When you’re a family caregiver as well as a working professional, the stress can become overwhelming. Caregiving involves a wide range of responsibilities, which can encroach on your professional obligations. This means you may need to seek accommodations from your employer. That said, caregiver-specific employee benefits can lend support to professionals with caregiving duties.
To minimize stress and maximize health for both you and your loved one, it’s important that you take advantage of all the caregiver employee benefits available to you. Read on for tips on the employer caregiving benefits you may be entitled to, like employer-sponsored caregiver resources, time off, or financial support.
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It may sometimes feel like you’re the only one at your job juggling caregiving duties and a career, but that’s probably not the case.
“Around 88% of United States employees care for a loved one who is aging in place, 36% are long-distance caregivers and 60% have senior loved ones with cognitive or medical issues,” according to a 2018 report by Torchlight, a data-driven company which offers employer-sponsored resources to employees who are also caregivers.
There are many companies that offer elder care benefits to their employees, as family caregiving responsibilities can fall on executives and line staff alike, explained Adam Goldberg, CEO and founder of Torchlight. Employers pay Torchlight for services that are then offered as a benefit to caregiving employees. Torchlight’s support services include advising from an array of specialists, concierge services, as well as podcasts, webinars, and other caregiving resources.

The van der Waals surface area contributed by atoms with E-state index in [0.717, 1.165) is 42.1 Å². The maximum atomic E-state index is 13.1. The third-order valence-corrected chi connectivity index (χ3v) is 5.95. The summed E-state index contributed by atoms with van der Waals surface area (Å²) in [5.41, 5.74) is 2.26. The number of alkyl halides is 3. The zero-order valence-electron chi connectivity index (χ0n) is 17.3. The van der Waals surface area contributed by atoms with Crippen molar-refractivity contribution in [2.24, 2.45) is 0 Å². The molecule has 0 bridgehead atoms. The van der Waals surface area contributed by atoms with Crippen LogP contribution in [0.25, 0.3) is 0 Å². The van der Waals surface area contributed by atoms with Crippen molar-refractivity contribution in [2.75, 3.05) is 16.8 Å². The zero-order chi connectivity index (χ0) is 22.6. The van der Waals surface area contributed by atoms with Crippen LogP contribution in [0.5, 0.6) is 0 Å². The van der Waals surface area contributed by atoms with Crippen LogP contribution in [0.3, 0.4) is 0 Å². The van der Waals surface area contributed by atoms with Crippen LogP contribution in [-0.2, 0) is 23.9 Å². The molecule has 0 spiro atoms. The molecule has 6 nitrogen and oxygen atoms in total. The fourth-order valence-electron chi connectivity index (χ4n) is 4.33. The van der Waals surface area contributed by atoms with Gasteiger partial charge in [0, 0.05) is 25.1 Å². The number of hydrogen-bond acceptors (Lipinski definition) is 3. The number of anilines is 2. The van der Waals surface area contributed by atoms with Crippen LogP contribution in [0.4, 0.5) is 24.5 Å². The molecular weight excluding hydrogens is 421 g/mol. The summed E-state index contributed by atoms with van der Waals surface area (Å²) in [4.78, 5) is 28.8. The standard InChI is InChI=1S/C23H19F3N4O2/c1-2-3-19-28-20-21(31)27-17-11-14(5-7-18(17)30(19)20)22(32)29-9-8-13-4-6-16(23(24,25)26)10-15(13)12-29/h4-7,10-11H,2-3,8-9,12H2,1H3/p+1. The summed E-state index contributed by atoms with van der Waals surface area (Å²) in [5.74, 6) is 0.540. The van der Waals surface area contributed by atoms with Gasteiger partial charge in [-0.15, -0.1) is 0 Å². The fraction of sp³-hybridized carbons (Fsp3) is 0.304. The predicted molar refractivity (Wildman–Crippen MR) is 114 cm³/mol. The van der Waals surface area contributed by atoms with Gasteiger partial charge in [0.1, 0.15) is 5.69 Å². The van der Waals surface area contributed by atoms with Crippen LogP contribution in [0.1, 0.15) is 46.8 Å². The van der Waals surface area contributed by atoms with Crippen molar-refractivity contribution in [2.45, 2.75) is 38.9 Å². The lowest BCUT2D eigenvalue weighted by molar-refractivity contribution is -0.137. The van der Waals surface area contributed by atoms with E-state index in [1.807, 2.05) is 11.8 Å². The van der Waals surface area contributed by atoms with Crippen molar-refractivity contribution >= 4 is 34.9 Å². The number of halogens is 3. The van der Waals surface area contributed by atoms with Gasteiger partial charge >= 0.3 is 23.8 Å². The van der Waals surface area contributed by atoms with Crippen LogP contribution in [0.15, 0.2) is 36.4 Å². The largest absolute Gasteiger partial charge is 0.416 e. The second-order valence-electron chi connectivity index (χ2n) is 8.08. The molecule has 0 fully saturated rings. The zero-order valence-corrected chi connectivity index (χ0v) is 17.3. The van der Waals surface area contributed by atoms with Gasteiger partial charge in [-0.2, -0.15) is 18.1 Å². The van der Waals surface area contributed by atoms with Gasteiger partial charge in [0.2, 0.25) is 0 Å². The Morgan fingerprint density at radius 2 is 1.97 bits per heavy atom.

“We match the employee up for a consultation with someone with experience in memory care, insurance, housing, and other issues that caregivers face,” said Goldberg.
If you are eligible for employer caregiver benefits through your company, you will likely find those benefits in your company handbook. If you don’t find what you’re looking for, consider reaching out to your employer’s human resources (HR) department to see if the company offers these benefits.
Many companies now offer caregiver-specific benefits that even include care support.
Care@Work is one of those companies. They provide public- and private-sector employers with ways to best support employees, by providing the employee with care resources like respite care on in-home care options. Care@Work’s mission is to fill a future need for caregiving resources. They provide their client employers with a network of care providers to fill caregiving gaps for employees.
Again, read through your employee handbook or check in with your employer’s HR department to see if similar programs are available to you through your place of work.
Caregiving employees may be eligible for federal or state benefits that allow them to take a short or extended leave from work to care for an aging loved one. Some of these benefits can be found through the Family and Medical Leave Act (FMLA). This act entitles eligible family caregivers to receive up to 12 weeks of unpaid, job-protected leave within a 12-month period to care for an aging loved one.
You’re eligible for the FMLA benefits if you meet the following criteria:
Some companies provide paid or partially paid FMLA leave. For more information on FMLA rules, see the U.S. Department of Labor’s FMLA Employee Guide.